Ron Paul and Progressives

WC is unsure that the Iowa caucuses have any real political meaning, but based on the latest polling, Ron Paul, the latest Not-Mitt, has sagged back in to a tie with Romney. The historical chart is interesting:

Source: Real Clear Politics

Source: Real Clear Politics

The peaks by Bachmann, Perry, Cain, Gingrich and Paul – the Not-Mitts – paint an interesting picture of a Republican party in serious disarray. Ron Paul appears to have peaked and started to sag as the Not-Mitt de jour, although commentators predict a dead heat among Romney, Paul and Santorum.

But while Iowans do whatever their highly changeable minds decide to do, WC thinks it is more interesting to review the appeal of Ron Paul. Libertarians, and Ron Paul is a proud Libertarian pretending to be a Replublican, don’t fit the traditional Republican/Democrat duality of American politics. Libertarians opposition to big government appeals to the right; their opposition to drug laws appeals to the left. Respected conservative blogger Matt Stoller thinks the intellectual bankruptcy of liberalism is exposed by Libertarianism. In a recent essay, he takes an incredibly selective and distorted tour of the from Lincoln to Roosevelt to spin an anti-government fantasy.

But progressives don’t have to look further than December 16’s headlines to see that central government does have an important role, and that Libertarian fantasies of a weak federal government aren’t just unlikely but dangerous. After more than 20 years of studies, drafts and abject collapses in the face of industry pressure: the Environmental Protection Agency finally issued regulations limiting the amounts of mercury, other metallics, dioxin and particulates from coal-fired power plants.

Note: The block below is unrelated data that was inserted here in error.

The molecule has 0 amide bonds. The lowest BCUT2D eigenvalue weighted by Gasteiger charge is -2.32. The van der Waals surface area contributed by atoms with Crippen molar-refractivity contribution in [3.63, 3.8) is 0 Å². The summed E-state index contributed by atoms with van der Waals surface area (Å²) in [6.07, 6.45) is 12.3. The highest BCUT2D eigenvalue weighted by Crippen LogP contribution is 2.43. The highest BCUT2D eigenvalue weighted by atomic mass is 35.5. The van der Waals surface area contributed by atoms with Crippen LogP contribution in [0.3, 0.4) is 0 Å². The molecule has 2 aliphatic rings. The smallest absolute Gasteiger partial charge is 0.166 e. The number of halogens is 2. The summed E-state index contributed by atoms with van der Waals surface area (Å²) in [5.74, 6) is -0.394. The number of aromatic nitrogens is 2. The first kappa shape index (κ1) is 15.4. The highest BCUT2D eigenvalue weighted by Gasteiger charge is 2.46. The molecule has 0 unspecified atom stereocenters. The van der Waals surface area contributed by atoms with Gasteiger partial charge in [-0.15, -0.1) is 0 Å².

Power plant emissions have no regard for state boundaries; emissions in Delaware wreak havoc in West Virginia and Tennessee. The power plants are owned my multi state – multi-national – corporations. A single state is nearly powerless to regulate the hazard. The existence of the hazard is really beyond dispute. The regulations will save an estimated $150‐$380 billion and prevent 18,000 – 46,000 premature deaths, 540,000 asthma attacks, 13,000 emergency room visits and 2 million missed work or school days each year. For each dollar of expense in retrofitting emission controls, there’s a savings of $3 to $5 in expenses associated with the emissions. The amendments to the Clean Air Act that made these regulations possible were enacted by a bipartisan Congress, just to prove that it used to be possible. Big government? Yes, WC admits it. Necessary big government? Yes, WC asserts it.

Libertarians seem to reject the reality of a modern economy. Libertarians seem to ignore the necessity multi-state regulation, and multi-state corporations. Libertarians seem to deny the reality of corporate greed, short-sightedness and corruption. Ask the 29 miners at the Upper Big Branch coal mine who were killed through the outrageous negligence of the owner. Self-policing doesn’t work. Big corporations can buy state legislatures – and state inspectors – even more easily and inexpensively than they can buy a Congress and federal inspectors.

This progressive, at least, isn’t confused by the Ron Pauls of the world. Libertarianism is a doctrine for a world that hasn’t existed since industrialization. It’s premised on fantasies and backed by folks with serious denial issues.

One thought on “Ron Paul and Progressives

  1. Often the penalty is cheaper than the fix. And, of course, there is that pesky human factor. On the first Earth Day my 11th grade biology class took a field trip to gather a sample of water from a pipe exiting an enormous power plant and industrial complex in Pittsburg, California. Needless to say our sample yielded a mix of toxic chemicals. Our teacher was fired after the science fair that spring.

    It was a lesson I have never forgotten.


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